Monday, November 21, 2011

Answering 911

"Answering 911" by Caroline Burau
If you know me you know that I like a little drama, a little tragedy so this book intrigued me by its title. It is written by a 911 operator and although it doesn't go into a lot of detail about certain calls it does give you a look inside a day of a 911 operator. It is a thankless job but a vital one. "But, beyond that, there's a certain mentality in law enforcement that says you shouldn't be the type of person who takes things personally. If you are, you're weak. Build a wall. I hear that one a lot. The problem is, I'm a person. And when another person calls me on the phone asking for my compassion and my help, I don't want them to have to jump my wall to get it." It is hard to answer emergency calls all day and not let them get to you but still have compassion for the person on the other line. "Sometimes I wonder: How does God handle all the 911 calls that He gets?" He answers and He answers with compassion and a knowledge of all things and for that I am so glad. "Good things happen, I remind myself often. It's just that nobody calls 911 to tell us about it when it does." Maybe we should, maybe we should. Who knows whose day we might make.


"Unbroken" by Laura Hillenbrand
This might be one of the best books I have ever read. I highly recommend this book and would urge all to read it. It is a story of World War II and prisoners of war. The more stories I read about wars the more grateful I become of those who serve and sacrifice their lives for my freedom. I am in awe of all that they endure so that I can worship the God I want, be who I want and raise children that believe they can be anything they want. This story is truly amazing. "A lifetime of glory is worth a moment of pain." "He smiled without interruption." I like that line, and hope that often I can smile without interruption. I think my husband does that to me. "Men didn't go one by one. A quarter of a barracks was lost at once. There were rarely funerals, for there were rarely bodies. Men were just gone, and that was the end of it." A whole plane full of men would be killed and never found. "At intervals between a bomb falling it sounded like church: voices from nearby slit trenches all chanting the Lord's prayer together-over and over again." "Without dignity, identity is erased." A lot of men would have rather died than been a prisoner. They were no longer men but slaves or animals at the hand of the enemy. There was no dignity in the prisoner camps. "Dignity is as essential to human life as water, food, and oxygen. The stubborn retention of it, even in the face of extreme physical hardship, can hold a man's soul in his body long past the point at which the body should have surrendered it. The loss of it can carry a man off as surely as thirst, hunger, exposure, and asphyxiation, and with greater cruelty." In these camps that was the goal, to deprive men of their dignity and in doing this death came quickly. "If I knew I had to go through those experiences again, I'd kill myself." This was spoken by a prisoner of war. "He was not the worthless, broken, forsaken man that the Bird had striven to make of him. In a single, silent moment, his rage, his fear, his humiliation and helplessness, had fallen away."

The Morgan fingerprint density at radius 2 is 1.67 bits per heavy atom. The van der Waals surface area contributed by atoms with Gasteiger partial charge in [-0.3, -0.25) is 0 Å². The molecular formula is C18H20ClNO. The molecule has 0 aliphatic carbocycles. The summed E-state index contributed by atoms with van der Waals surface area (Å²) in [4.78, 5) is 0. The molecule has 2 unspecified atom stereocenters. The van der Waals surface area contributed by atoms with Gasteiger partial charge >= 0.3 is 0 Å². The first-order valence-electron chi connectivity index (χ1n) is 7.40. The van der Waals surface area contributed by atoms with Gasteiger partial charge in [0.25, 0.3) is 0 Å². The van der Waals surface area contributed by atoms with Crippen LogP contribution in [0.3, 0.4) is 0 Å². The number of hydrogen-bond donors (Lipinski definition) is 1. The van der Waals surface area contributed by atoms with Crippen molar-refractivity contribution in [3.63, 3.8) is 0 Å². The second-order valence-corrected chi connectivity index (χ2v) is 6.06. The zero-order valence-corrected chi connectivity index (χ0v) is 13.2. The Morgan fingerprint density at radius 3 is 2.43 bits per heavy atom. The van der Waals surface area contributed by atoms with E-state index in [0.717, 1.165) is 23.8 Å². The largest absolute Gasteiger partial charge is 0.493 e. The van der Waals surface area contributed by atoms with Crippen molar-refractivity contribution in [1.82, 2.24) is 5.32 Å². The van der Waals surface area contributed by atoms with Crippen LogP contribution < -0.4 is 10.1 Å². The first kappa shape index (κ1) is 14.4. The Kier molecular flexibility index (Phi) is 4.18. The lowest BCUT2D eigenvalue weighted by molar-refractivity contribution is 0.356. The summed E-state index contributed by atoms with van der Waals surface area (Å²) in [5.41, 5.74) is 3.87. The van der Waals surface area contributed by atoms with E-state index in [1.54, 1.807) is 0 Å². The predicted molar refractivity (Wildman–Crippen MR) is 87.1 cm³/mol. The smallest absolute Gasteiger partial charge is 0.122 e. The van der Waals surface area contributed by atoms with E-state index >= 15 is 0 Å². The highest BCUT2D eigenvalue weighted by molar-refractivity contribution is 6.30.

Fatal Convictions

"Fatal Convictions" by Randy Singer
A part time pastor and lawyer takes a case of a Islamic man convicted of honor killing two people because he believes he is innocent. Soon all the evidence is stacking up against his client and he wonders if he just made the biggest mistake of his life. Not only is it a fight for his career but it just might be a fight for his life too. This book keeps you guessing and honestly I didn't put it together till the very end. It kept me intrigued and interested as there were some twists and turns. "The test of faith is not just whether it helps you live well, the real test of faith is whether it allows you to die well." I know that I want to die well and I have seen death both ways. My father in law died well, knowing that he was in God's hands and so thankful for his life, his family and friends and telling others about Him till he took his last breath. Faith to its fullest is faith lived out till death. "Often, the most dangerous deception was the one that looked most like the truth." Isn't that how the devil works?

Wednesday, November 2, 2011

The Deepest Waters

"The Deepest Waters" by Dan Walsh
My dad bought me this book for my birthday because on the cover it said, "Walsh demonstrate that, like Nicholas Sparks, men are capable of writing romantic fiction.", and my dad knows I love Nicholas Sparks. This was a great book! It is about a couple taking their honeymoon aboard a steamship only to be separated due to a hurricane. All the women and children are rescued but the men are lost with the ship. She faces a devastating loss but must face life alone. There are a lot of twists to the story and lots of happy endings. This book is also inspired by real events and real people. "But it was the way he looked at her. She had never seen such a look in a man's eyes; it was something she had only cherished in books." Since I am an avid book reader I love this line. We read so much in books and sometimes believe it only happens there, within pages and not in real life. "But if Jesus can make my heart free, can't no man make a slave of me." We can all be slaves of something or someone but when Jesus is in our hearts we are free indeed. "My life, before discovering your love, was like a harsh journey up a steep incline, only to reach a landing and find myself staring out at the most magnificent view. Your love has been breathtaking. I hadn't lived before you came, merely existed." This is the kind of love we all search for and the kind of love God gives, freely to all. Read this book and be inspired by love, the will to live and God's miracles.